The Educational Theory of B.F. Skinner
Analyst: Allen N. Hart
See related articles,
Review of Skinner's Walden Two
B.F. Skinner's Concept of Person
1. Theory of Value:
When we learn to make an origami pigeon or memorize a poem, we acquire behavior .... The stimuli which take control are generated by the behavior itself That may seem like an inferior kind of knowledge, but verbal behavior is brought under the control of other kinds of stimuli in the same way. We teach a very young child to speak a word by priming it. We say "Dada" or "Mama" and reinforce any reasonable approximation. We bring verbal response under the control of an object by showing the object, speaking the word, and reinforcing a fair approximation. We hold up a spoon, say "spoon", and reinforce any reasonable response. Later we wait for a response to be made to the spoon alone. We teach what a word means by speaking the word and holding up an object. Later, we reinforce pointing to the object when we have spoken the word. Children do not need such explicit instruction, of course. They learn to talk, but much more slowly, under the contingencies of reinforcement maintained by a verbal environment. (B91)
2. Theory of Knowledge:
Cognitive psychologists have turned to brain science and computer science to confirm their theories. Brain Science, they say, will eventually tell us what cognitive processes really are. They will answer, once and for all, the old questions about monism, dualism, and interactionism. By building machines that do what people do, computer science will demonstrate how the mind works.
We can trace a small part of human behavior and a much larger part of the behavior of other species, to natural selection and the evaluation of the species, but the greater part of human behavior must be traced to contingencies of reinforcement, especially to the very complex social contingencies we call cultures. (B24)
3. Theory of Human Nature:
Actions consists of the structures and processes by which human beings form meaningful intentions and, more or less successfully, implement them to concrete situations. The word "meaningful" implies the symbolic or cultural level of representation and reference. Intentions and implementation taken together imply a disposition of the action system -- individual or collective -to modify its relation to its situation or environment in an intended direction. (A199)
4. Theory of Learning:
Learning is not doing; it is changing what we do. We may see that behavior has changed, but we do not see the changing. We see reinforcing consequences but not how they cause a change. Since the observable effects of reinforcement are usually not immediate, we often overlook the connection. Behavior is then often said to grow or develop. Develop originally meant to unfold, as one unfolds a letter. We assume that what we see was there from the start.
Copies or representations play an important part in cognitive theories of learning and memory where they raise problems that do not arise in behavioral analysis. When we must describe something that is no longer present, the traditional view is that we recall the copy we have stored. In behavioral analysis contingencies of reinforcement change the way we respond to stimuli. It is a changed person, not a memory that has been "stored". (1316)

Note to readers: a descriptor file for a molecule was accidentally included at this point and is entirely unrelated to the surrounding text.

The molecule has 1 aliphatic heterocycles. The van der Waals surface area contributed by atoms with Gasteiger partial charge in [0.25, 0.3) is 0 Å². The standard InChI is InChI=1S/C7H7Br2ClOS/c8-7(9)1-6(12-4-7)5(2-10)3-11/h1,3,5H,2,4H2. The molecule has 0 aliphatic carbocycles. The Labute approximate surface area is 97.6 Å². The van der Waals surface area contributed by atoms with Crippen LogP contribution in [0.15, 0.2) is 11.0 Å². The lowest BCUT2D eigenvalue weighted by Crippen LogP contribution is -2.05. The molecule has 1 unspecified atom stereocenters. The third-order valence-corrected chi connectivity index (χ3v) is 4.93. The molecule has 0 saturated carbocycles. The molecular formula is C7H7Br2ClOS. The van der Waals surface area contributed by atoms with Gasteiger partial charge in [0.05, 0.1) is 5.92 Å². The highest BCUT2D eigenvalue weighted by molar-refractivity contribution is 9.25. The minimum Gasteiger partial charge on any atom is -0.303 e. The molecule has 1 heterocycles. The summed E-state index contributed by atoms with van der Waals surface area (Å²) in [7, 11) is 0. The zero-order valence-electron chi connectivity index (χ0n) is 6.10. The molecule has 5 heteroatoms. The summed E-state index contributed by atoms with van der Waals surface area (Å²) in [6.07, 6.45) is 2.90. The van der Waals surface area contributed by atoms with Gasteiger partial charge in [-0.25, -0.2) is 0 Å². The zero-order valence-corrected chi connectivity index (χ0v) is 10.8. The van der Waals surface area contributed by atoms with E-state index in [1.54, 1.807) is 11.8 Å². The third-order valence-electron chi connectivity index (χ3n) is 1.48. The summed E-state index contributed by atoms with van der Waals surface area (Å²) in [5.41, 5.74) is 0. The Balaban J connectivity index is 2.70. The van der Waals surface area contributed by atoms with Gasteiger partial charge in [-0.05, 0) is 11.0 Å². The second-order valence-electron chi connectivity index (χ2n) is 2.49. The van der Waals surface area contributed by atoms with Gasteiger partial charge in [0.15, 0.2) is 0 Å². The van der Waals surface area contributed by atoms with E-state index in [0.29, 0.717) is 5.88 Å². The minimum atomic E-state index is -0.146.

5. Theory of Transmission:
Teaching is more than telling. When the doorman said "taxi" we "learned" that a taxi was waiting, but we were not taught. Then we were first told, "That's a taxi," we learned what a taxi looked like but again we were not taught. Teaching occurs when a response is primed, in the sense of being evoked for the first time, and then reinforced. For example, a teacher models a verbal response and reinforces our repetition of it. If we cannot repeat all of it, we may need to be prompted, but eventually the behavior occurs without help.
The same two steps can be seen when we teach ourselves. We read a passage in a book (thus priming the behavior), turn away and say as much of it as we can, and turn back to the book for prompts if needed. Success in saying the passage without help is the reinforcing consequence. (B39)
6. Theory of Society:
A culture commends and rewards those of its members who do useful or interesting things, in part by calling them and the things they do good or right. In the process, behavior is positively reinforced, and bodily conditions are generated that may be observed and valued by the person whose self it is. It is a self that is especially vulnerable to scientific analysis. (C53)
7. Theory of Opportunity
I simply must not publicly express my low opinion of them, (educational psychologists,
administrators, reformers and many others) for they are already sufficiently disposed to reject any help from a science of behavior.
(Skinner considered them) "badly educated... shaped by cheap successes... [with] a grim faith in the status quo ... they think metaphorically, illogically, or not at all. They assimilate a new idea to serve part of the established set and forget it. They are smug, unambitious. (A183)
8. Theory of Consensus
My questioner might have asked Darwin, "if natural selection is so powerful, why have people believed so long in the creation of the species according to Genesis?" The myths that explain the origin of the universe and the existence of living things, especially man, have been extremely powerful and are not yet displaced by a scientific view. Mind is myth, with all the power of myths.
See also, Skinner on the Science of Human Behavior
(A) Bjork, Daniel T., B. F. Skinner, Harper-Collins Publishers, Inc., New York, N.Y., 1993
(B) Skinner, B. F., Recent Issues in the Analysis of Behavior, Merrill Publishing Co., Columbus, Ohio, 1989.
(C) Skinner, B.F. Particulars of My Life Alfred A. Knopf, New York, NY 1976